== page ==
• Koren, V., M. Smith, and Z. Cui, 2014: Physically-based modifications to the Sacramento Soil Moisture Accounting model. Part A: Modeling the effects of frozen ground on the runoff generation process. J. Hydrol., 519, 34753491, https://doi.org/10.1016/j.jhydrol.2014.03.004.

    • Search Google Scholar
    • Export Citation
  • Koster, R., S. P. P. Mahanama, B. Livneh, D. P. Lettenmaier, and R. H. Reichle, 2010: Skill in streamflow forecasts derived from large-scale estimates of soil moisture and snow. Nat. Geosci., 3, 613616, https://doi.org/10.1038/ngeo944.

    • Search Google Scholar
    • Export Citation
  • Livneh, B., and A. M. Badger, 2020: Drought less predictable under declining future snowpack. Nat. Climate Change, 10, 452458, https://doi.org/10.1038/s41558-020-0754-8.

    • Search Google Scholar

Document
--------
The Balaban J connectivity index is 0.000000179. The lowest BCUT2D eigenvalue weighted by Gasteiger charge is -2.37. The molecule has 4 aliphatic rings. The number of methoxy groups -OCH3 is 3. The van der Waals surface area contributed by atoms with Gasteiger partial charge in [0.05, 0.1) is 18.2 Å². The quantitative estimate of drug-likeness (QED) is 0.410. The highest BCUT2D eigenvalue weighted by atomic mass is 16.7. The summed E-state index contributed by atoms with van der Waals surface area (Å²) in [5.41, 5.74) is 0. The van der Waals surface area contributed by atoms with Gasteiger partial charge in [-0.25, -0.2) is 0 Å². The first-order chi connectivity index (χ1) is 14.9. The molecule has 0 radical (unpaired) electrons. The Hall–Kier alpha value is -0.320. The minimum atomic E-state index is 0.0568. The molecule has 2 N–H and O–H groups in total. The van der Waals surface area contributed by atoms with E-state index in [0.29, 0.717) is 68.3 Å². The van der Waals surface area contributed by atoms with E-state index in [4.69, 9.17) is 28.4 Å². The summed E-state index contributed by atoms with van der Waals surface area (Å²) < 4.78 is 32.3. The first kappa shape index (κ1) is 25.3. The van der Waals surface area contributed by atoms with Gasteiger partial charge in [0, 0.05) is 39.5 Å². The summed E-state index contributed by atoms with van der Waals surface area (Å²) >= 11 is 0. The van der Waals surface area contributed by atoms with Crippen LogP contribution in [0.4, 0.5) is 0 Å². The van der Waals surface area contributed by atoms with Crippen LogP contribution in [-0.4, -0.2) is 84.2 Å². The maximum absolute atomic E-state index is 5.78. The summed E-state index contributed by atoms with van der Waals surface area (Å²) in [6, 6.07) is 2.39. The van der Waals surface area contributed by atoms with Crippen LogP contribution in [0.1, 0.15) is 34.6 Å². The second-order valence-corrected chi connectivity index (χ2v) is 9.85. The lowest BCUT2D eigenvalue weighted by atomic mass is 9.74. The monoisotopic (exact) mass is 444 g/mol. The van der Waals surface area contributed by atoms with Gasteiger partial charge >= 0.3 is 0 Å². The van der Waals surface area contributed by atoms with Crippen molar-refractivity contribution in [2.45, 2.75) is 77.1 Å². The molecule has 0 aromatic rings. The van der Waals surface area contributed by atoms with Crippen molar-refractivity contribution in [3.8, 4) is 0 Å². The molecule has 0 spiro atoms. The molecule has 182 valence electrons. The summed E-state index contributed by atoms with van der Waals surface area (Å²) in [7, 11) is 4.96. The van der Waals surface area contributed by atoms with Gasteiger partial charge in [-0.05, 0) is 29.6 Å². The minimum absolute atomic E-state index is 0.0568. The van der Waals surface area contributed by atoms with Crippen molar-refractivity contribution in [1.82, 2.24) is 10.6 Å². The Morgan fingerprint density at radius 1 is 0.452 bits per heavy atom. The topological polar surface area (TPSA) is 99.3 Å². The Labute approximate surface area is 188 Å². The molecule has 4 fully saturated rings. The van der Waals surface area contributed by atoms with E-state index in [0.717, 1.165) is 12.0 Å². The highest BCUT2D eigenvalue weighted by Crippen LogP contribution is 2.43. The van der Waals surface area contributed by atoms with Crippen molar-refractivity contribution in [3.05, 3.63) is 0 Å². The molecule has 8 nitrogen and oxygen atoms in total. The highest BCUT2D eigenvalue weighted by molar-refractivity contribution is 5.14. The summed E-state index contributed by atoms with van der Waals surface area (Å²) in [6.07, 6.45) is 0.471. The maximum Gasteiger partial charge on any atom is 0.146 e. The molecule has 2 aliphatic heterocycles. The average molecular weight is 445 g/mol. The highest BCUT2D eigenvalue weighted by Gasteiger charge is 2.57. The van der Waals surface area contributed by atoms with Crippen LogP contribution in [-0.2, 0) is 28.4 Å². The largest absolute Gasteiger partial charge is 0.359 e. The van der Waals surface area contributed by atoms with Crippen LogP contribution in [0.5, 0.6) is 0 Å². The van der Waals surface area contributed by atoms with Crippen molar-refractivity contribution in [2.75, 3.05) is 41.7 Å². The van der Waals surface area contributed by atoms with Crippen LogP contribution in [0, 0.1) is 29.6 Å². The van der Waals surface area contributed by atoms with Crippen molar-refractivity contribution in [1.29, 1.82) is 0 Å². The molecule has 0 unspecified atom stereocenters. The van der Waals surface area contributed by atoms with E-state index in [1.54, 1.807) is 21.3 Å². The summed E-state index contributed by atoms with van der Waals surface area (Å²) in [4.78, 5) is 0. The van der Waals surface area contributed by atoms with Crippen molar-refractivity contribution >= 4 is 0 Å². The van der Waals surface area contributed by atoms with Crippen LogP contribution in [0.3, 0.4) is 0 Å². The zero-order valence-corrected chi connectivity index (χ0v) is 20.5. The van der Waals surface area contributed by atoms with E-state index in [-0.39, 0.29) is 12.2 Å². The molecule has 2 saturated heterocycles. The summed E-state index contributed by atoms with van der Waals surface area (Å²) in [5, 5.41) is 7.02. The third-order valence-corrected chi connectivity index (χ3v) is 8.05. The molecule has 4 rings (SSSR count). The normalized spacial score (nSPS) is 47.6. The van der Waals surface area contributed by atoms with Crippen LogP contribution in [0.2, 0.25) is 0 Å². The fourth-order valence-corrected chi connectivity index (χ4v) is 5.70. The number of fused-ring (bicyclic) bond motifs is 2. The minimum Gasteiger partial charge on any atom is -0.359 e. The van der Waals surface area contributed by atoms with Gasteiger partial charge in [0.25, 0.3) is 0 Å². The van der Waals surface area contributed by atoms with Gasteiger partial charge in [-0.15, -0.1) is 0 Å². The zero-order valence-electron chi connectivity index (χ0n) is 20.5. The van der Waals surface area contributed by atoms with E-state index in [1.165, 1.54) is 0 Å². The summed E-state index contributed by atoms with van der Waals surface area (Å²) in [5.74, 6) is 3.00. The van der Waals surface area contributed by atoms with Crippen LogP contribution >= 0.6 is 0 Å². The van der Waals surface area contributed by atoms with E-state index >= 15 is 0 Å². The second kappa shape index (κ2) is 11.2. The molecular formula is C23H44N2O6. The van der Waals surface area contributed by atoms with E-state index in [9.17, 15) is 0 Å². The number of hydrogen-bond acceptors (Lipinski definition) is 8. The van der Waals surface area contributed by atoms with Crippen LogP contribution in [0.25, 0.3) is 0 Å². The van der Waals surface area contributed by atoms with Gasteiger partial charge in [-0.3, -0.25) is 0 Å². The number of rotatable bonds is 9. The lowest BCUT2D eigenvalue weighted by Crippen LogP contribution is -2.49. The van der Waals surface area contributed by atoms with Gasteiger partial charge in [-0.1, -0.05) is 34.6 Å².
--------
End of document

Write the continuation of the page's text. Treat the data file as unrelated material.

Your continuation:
• Export Citation
  • Lukas, J., 2021: Why do runoff forecasts diverge from snowpack conditions? Accessed 25 October 2022, https://lukasclimate.com/blog/2021/2/25/why-isnt-the-seasonal-runoff-forecast-as-a-of-normal-equal-to-the-current-snowpack-of-normal.

  • Lukas, J., and E. Payton, Eds., 2020: Colorado River Basin climate and hydrology: State of the science. Western Water Assessment, University of Colorado Boulder Tech. Rep., 119 pp., https://doi.org/10.25810/3hcv-w477.

  • Lukas, J., J. Barsugli, N. Doesken, I. Rangwala, and K. Wolter, 2014: Climate change in Colorado: A synthesis to support water resources management and adaptation. A report for the Colorado Water Conservation Board, Western Water Assessment, 2nd ed., 114 pp., https://wwa.colorado.edu/sites/default/files/2021-07/Climate_Change_CO_Report_2014_FINAL.pdf.

  • Mankin, J. S., I. Simpson, A. Hoell, R. Fu, J. Lisonbee, A. Sheffield, and D. Barrie, 2021: NOAA drought task force report on the 2020–2021 southwestern U.S. drought. NOAA Drought Task Force, MAPP, and NIDIS, 20 pp., https://www.drought.gov/sites/default/files/2021-09/NOAA-Drought-Task-Force-IV-Southwest-Drought-Report-9-23-21.pdf.

  • McEvoy, D. J., and B. J. Hatchett, 2023: Spring heat waves drive record western United States snow melt in 2021. Environ. Res. Lett., 18, 014007, https://doi.org/10.1088/1748-9326/aca8bd.